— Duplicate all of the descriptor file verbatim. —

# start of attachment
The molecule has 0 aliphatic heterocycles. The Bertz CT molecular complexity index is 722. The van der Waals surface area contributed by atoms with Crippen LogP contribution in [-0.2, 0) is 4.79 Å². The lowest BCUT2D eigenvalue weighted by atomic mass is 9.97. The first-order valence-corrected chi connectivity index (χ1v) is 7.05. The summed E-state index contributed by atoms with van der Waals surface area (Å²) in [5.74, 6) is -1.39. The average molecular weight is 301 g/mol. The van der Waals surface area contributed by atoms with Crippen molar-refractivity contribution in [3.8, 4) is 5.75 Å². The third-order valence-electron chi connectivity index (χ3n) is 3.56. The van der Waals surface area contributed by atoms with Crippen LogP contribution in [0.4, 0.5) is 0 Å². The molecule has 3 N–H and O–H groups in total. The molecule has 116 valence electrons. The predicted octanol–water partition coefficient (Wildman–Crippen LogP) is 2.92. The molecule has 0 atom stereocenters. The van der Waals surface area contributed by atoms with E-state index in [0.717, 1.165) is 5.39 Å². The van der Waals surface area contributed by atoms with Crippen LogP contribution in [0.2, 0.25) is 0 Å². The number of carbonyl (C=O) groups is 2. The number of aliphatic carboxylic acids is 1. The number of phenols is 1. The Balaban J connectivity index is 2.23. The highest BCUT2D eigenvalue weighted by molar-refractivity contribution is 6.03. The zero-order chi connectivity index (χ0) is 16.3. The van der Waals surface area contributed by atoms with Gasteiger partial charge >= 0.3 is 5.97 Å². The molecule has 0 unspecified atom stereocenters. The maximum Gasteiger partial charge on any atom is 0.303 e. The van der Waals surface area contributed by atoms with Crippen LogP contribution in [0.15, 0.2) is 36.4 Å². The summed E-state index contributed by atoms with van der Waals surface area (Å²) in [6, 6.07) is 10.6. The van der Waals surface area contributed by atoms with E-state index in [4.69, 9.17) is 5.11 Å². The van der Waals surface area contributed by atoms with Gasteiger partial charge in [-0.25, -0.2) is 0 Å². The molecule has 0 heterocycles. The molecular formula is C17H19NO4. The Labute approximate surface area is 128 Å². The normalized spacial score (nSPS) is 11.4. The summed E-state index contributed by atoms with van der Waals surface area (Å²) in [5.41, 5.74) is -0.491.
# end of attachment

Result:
The molecule has 0 aliphatic heterocycles. The Bertz CT molecular complexity index is 722. The van der Waals surface area contributed by atoms with Crippen LogP contribution in [-0.2, 0) is 4.79 Å². The lowest BCUT2D eigenvalue weighted by atomic mass is 9.97. The first-order valence-corrected chi connectivity index (χ1v) is 7.05. The summed E-state index contributed by atoms with van der Waals surface area (Å²) in [5.74, 6) is -1.39. The average molecular weight is 301 g/mol. The van der Waals surface area contributed by atoms with Crippen molar-refractivity contribution in [3.8, 4) is 5.75 Å². The third-order valence-electron chi connectivity index (χ3n) is 3.56. The van der Waals surface area contributed by atoms with Crippen LogP contribution in [0.4, 0.5) is 0 Å². The molecule has 3 N–H and O–H groups in total. The molecule has 116 valence electrons. The predicted octanol–water partition coefficient (Wildman–Crippen LogP) is 2.92. The molecule has 0 atom stereocenters. The van der Waals surface area contributed by atoms with E-state index in [0.717, 1.165) is 5.39 Å². The van der Waals surface area contributed by atoms with Crippen LogP contribution in [0.2, 0.25) is 0 Å². The number of carbonyl (C=O) groups is 2. The number of aliphatic carboxylic acids is 1. The number of phenols is 1. The Balaban J connectivity index is 2.23. The highest BCUT2D eigenvalue weighted by molar-refractivity contribution is 6.03. The zero-order chi connectivity index (χ0) is 16.3. The van der Waals surface area contributed by atoms with Gasteiger partial charge >= 0.3 is 5.97 Å². The molecule has 0 unspecified atom stereocenters. The maximum Gasteiger partial charge on any atom is 0.303 e. The van der Waals surface area contributed by atoms with Crippen LogP contribution in [0.15, 0.2) is 36.4 Å². The summed E-state index contributed by atoms with van der Waals surface area (Å²) in [6, 6.07) is 10.6. The van der Waals surface area contributed by atoms with E-state index in [4.69, 9.17) is 5.11 Å². The van der Waals surface area contributed by atoms with Gasteiger partial charge in [-0.25, -0.2) is 0 Å². The molecule has 0 heterocycles. The molecular formula is C17H19NO4. The Labute approximate surface area is 128 Å². The normalized spacial score (nSPS) is 11.4. The summed E-state index contributed by atoms with van der Waals surface area (Å²) in [5.41, 5.74) is -0.491.